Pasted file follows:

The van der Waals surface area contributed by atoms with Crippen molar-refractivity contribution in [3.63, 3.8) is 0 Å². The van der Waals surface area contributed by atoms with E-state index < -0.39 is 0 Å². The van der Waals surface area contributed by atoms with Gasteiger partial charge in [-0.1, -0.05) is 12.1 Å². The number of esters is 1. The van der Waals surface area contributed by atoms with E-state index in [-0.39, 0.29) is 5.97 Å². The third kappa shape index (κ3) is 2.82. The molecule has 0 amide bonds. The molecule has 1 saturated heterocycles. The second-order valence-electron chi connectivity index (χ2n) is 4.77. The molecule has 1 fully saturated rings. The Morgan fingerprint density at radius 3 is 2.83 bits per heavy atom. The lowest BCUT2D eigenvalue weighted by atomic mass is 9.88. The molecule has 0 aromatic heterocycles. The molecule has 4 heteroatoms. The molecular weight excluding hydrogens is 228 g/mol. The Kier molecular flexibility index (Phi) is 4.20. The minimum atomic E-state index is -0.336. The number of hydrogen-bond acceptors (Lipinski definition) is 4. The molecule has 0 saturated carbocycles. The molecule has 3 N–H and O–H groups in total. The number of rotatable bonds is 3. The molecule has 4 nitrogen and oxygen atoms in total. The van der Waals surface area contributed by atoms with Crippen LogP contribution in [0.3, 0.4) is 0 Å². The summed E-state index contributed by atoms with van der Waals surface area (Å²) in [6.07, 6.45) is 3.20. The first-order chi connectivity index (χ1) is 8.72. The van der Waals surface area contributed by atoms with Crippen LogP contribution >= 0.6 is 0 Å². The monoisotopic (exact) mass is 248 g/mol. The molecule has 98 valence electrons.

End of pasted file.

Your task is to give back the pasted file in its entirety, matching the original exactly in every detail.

The van der Waals surface area contributed by atoms with Crippen molar-refractivity contribution in [3.63, 3.8) is 0 Å². The van der Waals surface area contributed by atoms with E-state index < -0.39 is 0 Å². The van der Waals surface area contributed by atoms with Gasteiger partial charge in [-0.1, -0.05) is 12.1 Å². The number of esters is 1. The van der Waals surface area contributed by atoms with E-state index in [-0.39, 0.29) is 5.97 Å². The third kappa shape index (κ3) is 2.82. The molecule has 0 amide bonds. The molecule has 1 saturated heterocycles. The second-order valence-electron chi connectivity index (χ2n) is 4.77. The molecule has 1 fully saturated rings. The Morgan fingerprint density at radius 3 is 2.83 bits per heavy atom. The lowest BCUT2D eigenvalue weighted by atomic mass is 9.88. The molecule has 0 aromatic heterocycles. The molecule has 4 heteroatoms. The molecular weight excluding hydrogens is 228 g/mol. The Kier molecular flexibility index (Phi) is 4.20. The minimum atomic E-state index is -0.336. The number of hydrogen-bond acceptors (Lipinski definition) is 4. The molecule has 0 saturated carbocycles. The molecule has 3 N–H and O–H groups in total. The number of rotatable bonds is 3. The molecule has 4 nitrogen and oxygen atoms in total. The van der Waals surface area contributed by atoms with Crippen LogP contribution in [0.3, 0.4) is 0 Å². The summed E-state index contributed by atoms with van der Waals surface area (Å²) in [6.07, 6.45) is 3.20. The first-order chi connectivity index (χ1) is 8.72. The van der Waals surface area contributed by atoms with Crippen LogP contribution >= 0.6 is 0 Å². The monoisotopic (exact) mass is 248 g/mol. The molecule has 98 valence electrons.